ROS affordance_learning stack: perception v1.1

I’ve improved the perception module and modified most of the classes considerably to have more manage-able and distributed structure. Here are the major changes:

  • Replaced BoundingBox and Object classes with the arm_navigation_msgs::CollisionObject and Entity type structures, and modified most of modules correspondingly,
  • Volumetric occupancy (volume intersection) based object similarity check routines have been added.
  • Nested/merged box support added which enables us to track objects more reliably
  • id assignment is done irrespective of the pose of the objects
  • overall system performance increase from 3fps to ~15fps thanks to the kinect sensor, and other improvements in the filtering components

Here is a video from one of the tests:

ROS affordance_learning stack: Human object interactions

Lately, I have created a human urdf model which is used to:

  • filter out 3D points corresponding to ones that are on the human partner (for real icub and simulated pr2),
  • obtain human partner’s kinematic body state during an interaction episode (for real icub and simulated pr2),
  • be able to make changes in a simulated robot’s (e.g. pr2) virtual environment by interacting with the objects and also the robot.

The video below shows preliminary tests on this setup. In this video, I try to change the position and/or orientation of the objects in pr2’s environment while -at the same time- extracting relevant features and visualizing them on the rviz or matlab.

All the source code is open source and available in the project’s google code page. Please note that the source code is being frequently changed, and it is not recommended to use current version of the stack. I hope, I will move the close-to-stable components under the trunk directory of the repository in a week or so. Then, these packages can be used more comfortably.

ROS affordance_learning stack: perception v1.0

I’ve finally finished the very first version of perception component of the affordance_learning stack.

Perception module is mainly consisted of perceptors, and each perceptor includes specialized feature_extractor(s) depending on the problem, or salient features that we’ve designed. Finally, there are object(s) that each feature_extractor processes. Objects can be thought as if they are the salient parts of the environment that robot -somehow- extracts from the acquired raw sensory data.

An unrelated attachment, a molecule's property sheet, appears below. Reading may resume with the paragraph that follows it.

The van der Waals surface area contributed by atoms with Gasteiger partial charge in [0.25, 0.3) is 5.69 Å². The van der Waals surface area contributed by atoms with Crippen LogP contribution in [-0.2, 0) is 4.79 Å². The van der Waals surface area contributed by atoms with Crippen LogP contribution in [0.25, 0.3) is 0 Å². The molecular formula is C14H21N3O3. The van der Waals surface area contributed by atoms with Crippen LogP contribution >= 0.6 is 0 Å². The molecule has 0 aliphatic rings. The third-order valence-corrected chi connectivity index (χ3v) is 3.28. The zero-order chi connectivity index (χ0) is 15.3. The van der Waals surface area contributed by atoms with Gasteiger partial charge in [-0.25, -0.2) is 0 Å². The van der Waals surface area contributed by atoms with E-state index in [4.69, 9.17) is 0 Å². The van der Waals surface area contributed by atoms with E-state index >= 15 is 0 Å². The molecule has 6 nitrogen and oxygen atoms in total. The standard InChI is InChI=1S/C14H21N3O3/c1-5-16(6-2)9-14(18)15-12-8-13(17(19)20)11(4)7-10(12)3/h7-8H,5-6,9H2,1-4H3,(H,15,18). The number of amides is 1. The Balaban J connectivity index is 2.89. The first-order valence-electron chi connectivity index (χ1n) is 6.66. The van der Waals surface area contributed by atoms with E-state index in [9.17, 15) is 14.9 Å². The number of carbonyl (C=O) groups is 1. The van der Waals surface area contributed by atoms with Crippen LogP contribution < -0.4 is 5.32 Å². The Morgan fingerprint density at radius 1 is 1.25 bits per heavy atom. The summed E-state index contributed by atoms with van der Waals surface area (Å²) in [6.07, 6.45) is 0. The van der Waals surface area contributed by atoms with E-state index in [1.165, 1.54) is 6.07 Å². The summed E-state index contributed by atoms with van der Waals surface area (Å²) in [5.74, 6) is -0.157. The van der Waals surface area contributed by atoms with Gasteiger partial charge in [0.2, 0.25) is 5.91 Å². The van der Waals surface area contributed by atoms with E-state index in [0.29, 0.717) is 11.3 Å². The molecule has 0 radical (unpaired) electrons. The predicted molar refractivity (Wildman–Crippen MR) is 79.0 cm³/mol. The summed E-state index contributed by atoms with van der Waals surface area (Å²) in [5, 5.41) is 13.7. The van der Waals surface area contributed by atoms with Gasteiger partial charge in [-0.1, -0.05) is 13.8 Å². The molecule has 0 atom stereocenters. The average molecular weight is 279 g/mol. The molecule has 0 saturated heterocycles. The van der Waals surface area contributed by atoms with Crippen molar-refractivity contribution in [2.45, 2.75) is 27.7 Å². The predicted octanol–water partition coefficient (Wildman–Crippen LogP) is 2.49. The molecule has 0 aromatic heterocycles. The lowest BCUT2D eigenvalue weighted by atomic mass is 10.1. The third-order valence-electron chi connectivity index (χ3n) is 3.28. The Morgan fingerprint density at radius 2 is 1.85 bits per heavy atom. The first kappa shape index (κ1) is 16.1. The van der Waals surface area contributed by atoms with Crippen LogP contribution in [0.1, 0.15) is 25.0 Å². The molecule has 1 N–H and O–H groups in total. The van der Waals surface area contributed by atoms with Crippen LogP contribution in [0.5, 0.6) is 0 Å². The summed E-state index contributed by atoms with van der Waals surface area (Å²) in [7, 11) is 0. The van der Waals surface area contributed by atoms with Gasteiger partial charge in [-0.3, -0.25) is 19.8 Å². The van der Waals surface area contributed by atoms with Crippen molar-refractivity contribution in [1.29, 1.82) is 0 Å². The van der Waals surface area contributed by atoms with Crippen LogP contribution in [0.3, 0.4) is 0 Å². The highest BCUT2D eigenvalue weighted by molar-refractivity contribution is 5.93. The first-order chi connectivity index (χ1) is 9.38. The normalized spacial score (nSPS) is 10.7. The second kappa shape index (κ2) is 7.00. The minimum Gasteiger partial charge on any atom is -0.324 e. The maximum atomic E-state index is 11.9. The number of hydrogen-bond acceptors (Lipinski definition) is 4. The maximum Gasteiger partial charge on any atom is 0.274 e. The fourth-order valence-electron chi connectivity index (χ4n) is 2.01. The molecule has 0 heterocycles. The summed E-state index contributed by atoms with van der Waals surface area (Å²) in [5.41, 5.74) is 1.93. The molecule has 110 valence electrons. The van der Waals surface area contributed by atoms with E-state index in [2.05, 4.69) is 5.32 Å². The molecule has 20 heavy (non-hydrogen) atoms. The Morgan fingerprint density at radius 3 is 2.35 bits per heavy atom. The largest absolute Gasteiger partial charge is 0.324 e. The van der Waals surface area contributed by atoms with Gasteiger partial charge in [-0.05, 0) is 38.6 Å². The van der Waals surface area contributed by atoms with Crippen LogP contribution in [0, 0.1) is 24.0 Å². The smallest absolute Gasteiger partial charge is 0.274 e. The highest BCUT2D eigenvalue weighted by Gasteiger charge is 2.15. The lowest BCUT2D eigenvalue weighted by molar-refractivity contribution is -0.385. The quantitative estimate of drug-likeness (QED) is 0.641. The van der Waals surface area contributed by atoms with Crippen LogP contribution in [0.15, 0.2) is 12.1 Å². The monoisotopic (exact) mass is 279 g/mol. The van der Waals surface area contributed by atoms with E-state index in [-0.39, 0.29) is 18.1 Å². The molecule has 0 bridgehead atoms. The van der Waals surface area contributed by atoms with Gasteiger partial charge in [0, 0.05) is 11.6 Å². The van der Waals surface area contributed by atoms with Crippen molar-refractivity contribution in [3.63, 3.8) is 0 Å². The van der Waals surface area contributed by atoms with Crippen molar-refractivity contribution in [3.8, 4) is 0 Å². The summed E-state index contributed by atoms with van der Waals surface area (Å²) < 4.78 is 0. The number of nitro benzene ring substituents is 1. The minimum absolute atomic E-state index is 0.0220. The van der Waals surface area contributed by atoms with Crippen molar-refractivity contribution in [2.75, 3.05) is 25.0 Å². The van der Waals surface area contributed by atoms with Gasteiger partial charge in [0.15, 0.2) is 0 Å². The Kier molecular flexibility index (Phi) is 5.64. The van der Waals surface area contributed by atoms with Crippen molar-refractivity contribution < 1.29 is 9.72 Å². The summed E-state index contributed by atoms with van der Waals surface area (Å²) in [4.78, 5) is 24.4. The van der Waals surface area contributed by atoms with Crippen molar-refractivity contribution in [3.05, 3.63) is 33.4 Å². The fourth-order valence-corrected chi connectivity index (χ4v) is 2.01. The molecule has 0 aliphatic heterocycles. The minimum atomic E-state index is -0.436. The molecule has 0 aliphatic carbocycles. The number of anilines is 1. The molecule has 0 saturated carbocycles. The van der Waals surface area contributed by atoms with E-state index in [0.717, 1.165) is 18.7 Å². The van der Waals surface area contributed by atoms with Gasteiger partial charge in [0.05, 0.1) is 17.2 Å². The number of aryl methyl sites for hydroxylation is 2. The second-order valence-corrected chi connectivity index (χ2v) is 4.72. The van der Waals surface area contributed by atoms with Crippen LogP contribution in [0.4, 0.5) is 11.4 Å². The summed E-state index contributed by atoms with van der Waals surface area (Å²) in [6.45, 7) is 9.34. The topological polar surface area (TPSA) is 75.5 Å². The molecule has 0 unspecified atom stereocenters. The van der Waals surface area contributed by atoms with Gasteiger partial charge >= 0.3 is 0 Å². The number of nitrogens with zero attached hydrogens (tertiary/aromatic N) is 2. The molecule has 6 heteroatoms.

Below is the UML diagram which shows the the slightly earlier version of the architecture to some extent.

Some part of the affordance_learning perception (al::perception) module.

There are several issues that I see in the current system:

  1. OBject identification checks the similarity of the clusters according to their bounding box center change in one perception cycle, that’s in the video below id of the cluster 4 becomes 1 since the object displaced more than a prespecified threshold. This can be improved by using a more complicated similarity check (e.g. one that considers bounding box dimensions, and pose).
  2. SurfaceFeatureExtractor class only extracts surface normals, and the parameters are better be tuned for a more descriptive performance.
  3. Matlab subplots are not shown in order, not really a problem, I’m gonna fix this a few minutes later.
  4. PoseFeatureExtractor should be implemented before going into the learning experiments
  5. Gazebo range camera model doesn’t seem to acquire data from the top sides of the cylinders, this might be a problem if fill-able type affordances are to be learned.

pr2 and ros::gazebo simulator: workspace segmentation (table and tabletop objects)

Preliminary results for workspace extraction seems promising. Tests are done using various ros packages, particularly tabletop_object_detector and tabletop_collision_map_processing.

Table segmentation and object clustering can be done much better by fine-tuning the related parameters.

It is strange though, the cylinder model in gazebo seems to have problems with ray collisions. In some part of the video, cylinder is divided into two during clustering stage since rays directly pass through top of the cylinder.

The main loop seems to be really slow, but this is due to the 3d data acquisition rate, around 1-2 Hz. When the objects are moved, system reacts to the changes quickly, although the code hasn’t been optimized at all.

Swissranger sr4k model is put just across the robot for the time being, but it might be better, in terms of manipulation performance, putting the camera next to/top of the robot, or at least merging the sensori information obtained from the robots on-board 3d sensors. Yet, this is a temporary setup, and we don’t have that sort of sensors on our iCub robot, so I’m not going to deal with those issues.